October 17, 2013
History has not been kind to Messina. Perched on the edge of the Straits of Messina, it looks across to the toe of the Italian mainland. It seems that history has given it the boot many times. The Greeks called the island of Sicily, Greater Greece. Along with settlements on the Black Sea, these fertile and productive, compared to much of Greece, lands provided both food and trade opportunities to the Greek settlers. By 800 BC, well before the classic age of Greece, they had founded Messina, Syracuse and a host of other Sicilian cities. The remains of these settlements are tough to see under the Baroque reconstructions of the city. The Greeks must be just a few feet under the streets.
Our visit today was not the rich tapestry of Malta who also saw almost continuous challenges. Instead, the people of Messina had to endure the geography of being located near Mt. Etna. Europe’s most active volcano has contributed both eruptions and earthquakes to the devastation caused by wars. A tour of the churches provides ample proof of the damage caused by natural disasters. A basilica near the harbor was almost completely destroyed a hundred years ago and then rebuild stone by stone. The same church is right next to the harbor where the Nazis fled the forces of Patton and Montgomery in WWII. The Italians do not dwell on any devastation that resulted from that battle but there are scars in the stonework.
If I remember my Thucydides correctly, Messina saw plenty of action during the Peloponnesian Wars of the 4th Century BC. Their conquest by the Romans was thus assured. There is little to remind a tourist of the Arab occupation or the rules of the Normans, the Imperial Germans and the Angevin French. The remnants of Spanish are everywhere. Southern Italy was dominated by the Hapsburgs and the Spanish Bourbons until Italian unification in the 1860s. Just in from the harbor is the statue of Don Juan, the bastard son of the Holy Roman Emperor. In 1572 he led the Spanish, Genoese and I believe Venetian fleets to victory over the massive Turkish fleet at Lepanto in 1572. He calmly steps on a Turkish head while balancing in this bulging bloomers atop a pedestal. This victory combined with the defense of Malta eliminated the Turkish threat to the western Mediterranean.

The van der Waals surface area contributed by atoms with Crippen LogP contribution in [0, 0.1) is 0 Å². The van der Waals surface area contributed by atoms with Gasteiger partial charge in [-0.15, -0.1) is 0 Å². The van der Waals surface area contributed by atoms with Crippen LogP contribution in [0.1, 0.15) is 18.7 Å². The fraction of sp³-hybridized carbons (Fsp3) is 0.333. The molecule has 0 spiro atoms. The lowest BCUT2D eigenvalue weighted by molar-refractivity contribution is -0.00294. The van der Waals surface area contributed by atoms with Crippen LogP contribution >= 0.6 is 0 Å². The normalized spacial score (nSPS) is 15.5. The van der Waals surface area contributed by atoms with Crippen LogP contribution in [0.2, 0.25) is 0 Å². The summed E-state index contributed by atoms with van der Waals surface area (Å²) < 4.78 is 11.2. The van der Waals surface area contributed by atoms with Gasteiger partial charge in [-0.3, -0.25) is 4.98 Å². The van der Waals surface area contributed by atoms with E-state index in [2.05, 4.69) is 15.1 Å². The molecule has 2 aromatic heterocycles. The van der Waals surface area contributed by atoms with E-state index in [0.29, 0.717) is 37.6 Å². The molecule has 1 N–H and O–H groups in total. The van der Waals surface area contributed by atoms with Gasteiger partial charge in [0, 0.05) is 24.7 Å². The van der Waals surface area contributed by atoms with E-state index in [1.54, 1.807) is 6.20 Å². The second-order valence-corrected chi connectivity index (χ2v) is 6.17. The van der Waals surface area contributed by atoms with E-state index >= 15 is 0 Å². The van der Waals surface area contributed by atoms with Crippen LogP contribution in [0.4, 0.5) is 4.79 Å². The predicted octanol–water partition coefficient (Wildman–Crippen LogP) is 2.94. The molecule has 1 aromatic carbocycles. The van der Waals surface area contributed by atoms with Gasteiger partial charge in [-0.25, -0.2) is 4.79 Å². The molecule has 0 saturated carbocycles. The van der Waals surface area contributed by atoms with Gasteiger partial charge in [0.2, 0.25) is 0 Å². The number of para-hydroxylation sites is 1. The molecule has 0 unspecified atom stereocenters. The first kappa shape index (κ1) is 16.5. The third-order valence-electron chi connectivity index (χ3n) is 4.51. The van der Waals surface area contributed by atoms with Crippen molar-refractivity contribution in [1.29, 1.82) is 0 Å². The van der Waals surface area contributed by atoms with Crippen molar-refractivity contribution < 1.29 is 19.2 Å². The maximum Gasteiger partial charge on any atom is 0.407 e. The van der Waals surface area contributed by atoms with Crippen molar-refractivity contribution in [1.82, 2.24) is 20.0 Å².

We did enjoy the overlooked reliefs on the front of the cathedral. Many celebrate the grape harvest and the production of the local vintages. I would rather focus on these evenMost of the historic part of Messina dates from the Baroque era. This was the Golden Age of Spain and Sicily was comfortably Catholic being far removed from the trouble makers like the Dutch. Our many Dutch fellow travelers had to look in vain for their favorite herring to swallow whole while in Messina. In fact, we saw saw few venues stocked with fish or other goodies. Most of the downtown is dominated by shops selling shoes and nice clothes. Italians display their social standing in the clothing and shoes. We poor Americans by contrast celebrate our democratically elected t-shirts and sneakers.
Right now we are passing through the straits past extraordinary feats of road and rail road engineering that seem to be part of the Italo-Roman DNA. This place is mountainous. And to figure that we have challenges building a fast train through the plains of central California.
Back to Italian buying habits. While they must feel that we Americans and other tourists are schlubs, they do see opportunity. After all Americans must want to buy kitchen aprons with maps of Sicily on them and Italia baseball hats. The trouble is that the six thousand street vendors have only six different items to sell. You can only say no so many times before you succumb. I am sure my kids will appreciate their new kitchen gear.
We gathered in front of the Baroque clock tower to watch the heralded, multi-media presentation at noon. It is heralded as the largest astronomical clock tower in the world. We heard the golden lion roar through speakers that were on the verge of collapse. The same for the rooster. The climax was a parade of the three kings bearing gifts. It was a bit sad to see thousands of gathered observers watching a not too impressive display for an extended period in the sun. In the mean time the trinket hawkers and tourist mini-trains continued to do their thing.
We back on the ship early and did our research on tomorrow’s visit to Naples. Whereas Messina in its modern, reconstructed environment is a bit short on must see sights, Naples is ancient and decrepit. What will not be different are Italian drivers. Peggy keeps cautioning me about crossing streets without signals and crossing guards. I assure her that I make eye contact with the driver and wait until I get some inkling that they know how to use their brakes. I have to admit that I miss not having the magic walking sticks. Naples is supposed to be the place where you need an evil eye to stare down scooters. We will see.
Some of the travelers are getting a bit cranky. They manage to find stuff to whine about. Elevators are slow, food is cold, etc. I think the issue is one of pacing. You need to find time for a glass of wine while the sun is setting and the ship is heading out of port.
There are few late pictures from the Valetta Harbor that did not make today’s posting.